The Power Media Dock comes in three flavors. The cheapest one is a normal DVD drive. The second option is a Blu-Ray player. The most expensive option is a Blu-Ray writer as you might have guessed. PMDs with Blu-Ray are only available from Sony’s online store whereas the DVD PMD will be available through resellers as well. The PMD supports up to two external monitors: one via HDMI and one via VGA. There is also a Gigabit Ethernet port, two USB 2.0 ports and one USB 3.0 port. 

One issue with the PMD is its price. The cheapest one is £400 which translates to $640. Take away UK’s VAT which is 20% and we get $512, so the cheapest PMD will most likely retail for $500. That sounds pretty expensive, considering that AMD 6650M is an underclocked AMD 6570 (our review) which goes for around $70. Combine that with $20 DVD drive and you get what Sony calls Power Media Dock. 

Then there's the concern about performance. Sony must be running PCIe over Light Peak, but you only get a maximum of 1.25GB/s of bandwidth to/from the GPU - assuming no additional overhead. While the 6650M is likely much faster than Sandy Bridge's intergrated GPU, it's potentially slower than an on-board 6650M would have been because of the Light Peak bottleneck.


Vaio Z is definitely the most portable of the current 13" ultraportables and it packs in a nice amount of power. However, its pricing makes it too expensive compared to most of its competitiors. 13" MacBook Air starts at $1199 so the cheapest Vaio Z will be at least $700 more expensive if UK's pricing is comparable to US's. Even the Lenovo X1 starts at $1199 nowadays and it features exactly the same CPUs. The biggest market for Vaio Z seems to be in the high-end ultraportable market. No other brand offers 512GB SSD or 1080p screen at the moment for example.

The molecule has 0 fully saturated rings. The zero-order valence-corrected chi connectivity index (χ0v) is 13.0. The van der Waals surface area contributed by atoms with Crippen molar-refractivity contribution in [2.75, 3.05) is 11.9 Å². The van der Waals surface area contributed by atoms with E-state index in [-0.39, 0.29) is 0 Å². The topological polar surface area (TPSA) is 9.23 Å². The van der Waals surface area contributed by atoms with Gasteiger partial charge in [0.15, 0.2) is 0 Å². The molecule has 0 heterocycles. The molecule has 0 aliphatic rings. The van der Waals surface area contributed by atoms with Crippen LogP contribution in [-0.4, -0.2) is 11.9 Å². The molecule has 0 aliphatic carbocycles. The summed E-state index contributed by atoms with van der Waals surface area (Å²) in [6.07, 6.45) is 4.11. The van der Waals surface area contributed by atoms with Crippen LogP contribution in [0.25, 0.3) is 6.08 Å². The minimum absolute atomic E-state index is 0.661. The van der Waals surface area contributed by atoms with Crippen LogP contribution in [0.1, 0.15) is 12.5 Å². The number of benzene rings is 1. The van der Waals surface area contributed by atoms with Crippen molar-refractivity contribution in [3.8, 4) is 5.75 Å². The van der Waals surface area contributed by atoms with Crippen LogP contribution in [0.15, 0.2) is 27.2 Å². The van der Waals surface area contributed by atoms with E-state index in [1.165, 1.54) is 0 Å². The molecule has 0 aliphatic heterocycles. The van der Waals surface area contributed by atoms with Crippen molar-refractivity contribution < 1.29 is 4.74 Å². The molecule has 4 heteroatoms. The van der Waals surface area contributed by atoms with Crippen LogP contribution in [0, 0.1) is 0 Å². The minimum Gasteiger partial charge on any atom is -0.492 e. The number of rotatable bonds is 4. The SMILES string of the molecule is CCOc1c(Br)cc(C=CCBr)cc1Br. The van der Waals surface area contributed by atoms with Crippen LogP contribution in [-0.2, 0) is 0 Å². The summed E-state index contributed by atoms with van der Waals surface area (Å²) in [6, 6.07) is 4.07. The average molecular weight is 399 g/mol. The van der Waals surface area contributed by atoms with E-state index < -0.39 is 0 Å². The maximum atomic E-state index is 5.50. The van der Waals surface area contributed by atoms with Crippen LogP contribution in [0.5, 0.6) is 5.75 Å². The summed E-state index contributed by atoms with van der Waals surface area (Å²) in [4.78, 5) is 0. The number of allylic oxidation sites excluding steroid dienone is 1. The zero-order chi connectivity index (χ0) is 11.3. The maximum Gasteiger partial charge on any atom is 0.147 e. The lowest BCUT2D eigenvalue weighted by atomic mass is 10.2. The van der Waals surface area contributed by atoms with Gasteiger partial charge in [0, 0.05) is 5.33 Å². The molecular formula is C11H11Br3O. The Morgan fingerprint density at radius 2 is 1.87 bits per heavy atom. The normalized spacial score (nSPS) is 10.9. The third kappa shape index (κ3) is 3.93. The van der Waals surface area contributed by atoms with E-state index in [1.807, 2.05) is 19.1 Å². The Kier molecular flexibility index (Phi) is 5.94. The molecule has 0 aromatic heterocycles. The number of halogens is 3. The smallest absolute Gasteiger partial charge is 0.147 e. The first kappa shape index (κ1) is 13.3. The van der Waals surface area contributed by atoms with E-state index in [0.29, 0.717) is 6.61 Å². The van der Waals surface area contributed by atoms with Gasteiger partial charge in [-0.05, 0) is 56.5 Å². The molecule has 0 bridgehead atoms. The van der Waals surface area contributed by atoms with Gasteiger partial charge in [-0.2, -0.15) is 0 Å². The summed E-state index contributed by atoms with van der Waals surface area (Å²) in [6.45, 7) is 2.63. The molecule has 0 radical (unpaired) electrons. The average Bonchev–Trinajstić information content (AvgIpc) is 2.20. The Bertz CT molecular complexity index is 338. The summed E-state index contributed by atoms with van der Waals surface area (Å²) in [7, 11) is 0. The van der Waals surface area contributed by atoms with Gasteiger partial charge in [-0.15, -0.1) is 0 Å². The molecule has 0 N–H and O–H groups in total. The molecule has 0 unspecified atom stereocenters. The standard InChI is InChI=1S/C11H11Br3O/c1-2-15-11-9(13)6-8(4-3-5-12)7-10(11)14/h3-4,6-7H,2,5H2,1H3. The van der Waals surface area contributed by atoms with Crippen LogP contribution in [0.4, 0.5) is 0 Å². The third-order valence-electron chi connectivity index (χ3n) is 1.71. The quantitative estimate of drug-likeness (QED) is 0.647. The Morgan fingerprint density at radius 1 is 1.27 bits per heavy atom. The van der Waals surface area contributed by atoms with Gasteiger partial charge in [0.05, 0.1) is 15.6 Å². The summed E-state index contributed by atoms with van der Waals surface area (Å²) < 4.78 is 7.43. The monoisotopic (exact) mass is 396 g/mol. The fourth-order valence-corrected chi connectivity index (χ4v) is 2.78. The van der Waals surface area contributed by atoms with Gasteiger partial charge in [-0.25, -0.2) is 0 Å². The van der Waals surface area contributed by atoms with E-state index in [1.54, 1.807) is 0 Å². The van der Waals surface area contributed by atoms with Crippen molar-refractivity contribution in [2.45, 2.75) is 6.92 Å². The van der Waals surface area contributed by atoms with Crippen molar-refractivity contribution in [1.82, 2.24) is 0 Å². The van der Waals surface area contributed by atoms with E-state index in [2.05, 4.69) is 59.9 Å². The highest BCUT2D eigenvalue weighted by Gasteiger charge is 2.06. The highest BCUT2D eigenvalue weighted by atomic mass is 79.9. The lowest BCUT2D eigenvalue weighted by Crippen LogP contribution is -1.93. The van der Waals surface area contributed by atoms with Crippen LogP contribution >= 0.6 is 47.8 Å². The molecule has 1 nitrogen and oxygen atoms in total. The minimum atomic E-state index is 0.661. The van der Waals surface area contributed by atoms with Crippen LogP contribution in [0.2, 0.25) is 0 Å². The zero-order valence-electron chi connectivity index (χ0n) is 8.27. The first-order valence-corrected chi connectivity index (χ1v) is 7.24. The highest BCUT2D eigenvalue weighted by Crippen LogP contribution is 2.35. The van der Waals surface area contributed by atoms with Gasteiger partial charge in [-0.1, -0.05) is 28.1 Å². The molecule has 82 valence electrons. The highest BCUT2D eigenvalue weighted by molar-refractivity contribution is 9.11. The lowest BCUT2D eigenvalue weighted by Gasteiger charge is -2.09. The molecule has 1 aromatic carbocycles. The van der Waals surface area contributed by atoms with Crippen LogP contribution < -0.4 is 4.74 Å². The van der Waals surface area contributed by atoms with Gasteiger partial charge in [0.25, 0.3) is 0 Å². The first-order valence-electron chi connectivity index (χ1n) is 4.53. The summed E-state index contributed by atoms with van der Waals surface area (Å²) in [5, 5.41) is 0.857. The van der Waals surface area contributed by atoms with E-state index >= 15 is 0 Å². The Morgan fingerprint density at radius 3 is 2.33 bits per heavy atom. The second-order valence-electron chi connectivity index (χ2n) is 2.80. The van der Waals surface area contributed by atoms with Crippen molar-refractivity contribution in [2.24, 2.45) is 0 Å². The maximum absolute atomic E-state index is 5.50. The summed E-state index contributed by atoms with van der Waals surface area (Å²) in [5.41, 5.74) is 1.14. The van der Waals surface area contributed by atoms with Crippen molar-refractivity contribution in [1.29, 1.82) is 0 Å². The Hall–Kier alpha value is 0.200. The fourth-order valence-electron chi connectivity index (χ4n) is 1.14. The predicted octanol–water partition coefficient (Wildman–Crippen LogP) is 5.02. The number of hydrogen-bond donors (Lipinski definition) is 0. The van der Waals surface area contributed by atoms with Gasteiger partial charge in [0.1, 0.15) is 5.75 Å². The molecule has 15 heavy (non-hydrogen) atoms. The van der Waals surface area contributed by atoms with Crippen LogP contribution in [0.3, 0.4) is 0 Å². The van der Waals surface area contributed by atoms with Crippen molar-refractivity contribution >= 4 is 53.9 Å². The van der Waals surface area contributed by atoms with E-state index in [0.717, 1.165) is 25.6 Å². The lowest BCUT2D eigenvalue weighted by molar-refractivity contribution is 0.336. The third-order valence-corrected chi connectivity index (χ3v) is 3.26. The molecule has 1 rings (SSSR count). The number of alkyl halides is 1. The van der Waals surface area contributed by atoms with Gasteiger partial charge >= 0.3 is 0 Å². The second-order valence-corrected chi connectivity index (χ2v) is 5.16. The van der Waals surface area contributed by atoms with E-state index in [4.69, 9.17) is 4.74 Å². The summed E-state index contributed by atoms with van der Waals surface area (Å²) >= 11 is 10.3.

Power Media Dock sounds interesting but the price tag is everything else but attractive. For the same amount of money, you could grab for instance NVIDIA GTX 580, which is the fastest single chip GPU as of today. With PMD, you will be limited to AMD 6650M which isn't exactly a great GPU for gaming in the first place. At $500, you would hope for something much, much better than a DVD+GPU combo that struggles to play games at decent quality. We have seen external GPUs before but they have always failed miserably. Sony's attempt doesn't seem too promising either but at least we now have a port that is capable of external GPUs: Thunderbolt/Light Peak. There is hope that third parties will release cheaper and faster solutions, the most promising being Sonnet's Echo Express, which supports full size PCIe cards (though no word on GPU support). 

As the world becomes increasingly more mobile, external GPUs may be a solution to the problem of balancing portability with performance. Light Peak is a great way to get data out of a system however we may need to see a next-generation version of the interface, with higher bandwidth to really make sense for high performance external GPU solutions.

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  • McDave - Tuesday, June 28, 2011 - link


    Thunderbolt is a productisation of Light Peak delivered via Mini Display Port
  • MobiusStrip - Wednesday, June 29, 2011 - link

    Light Peak included optical. They dropped the name when they dropped the optical component.
  • jantangring - Tuesday, June 28, 2011 - link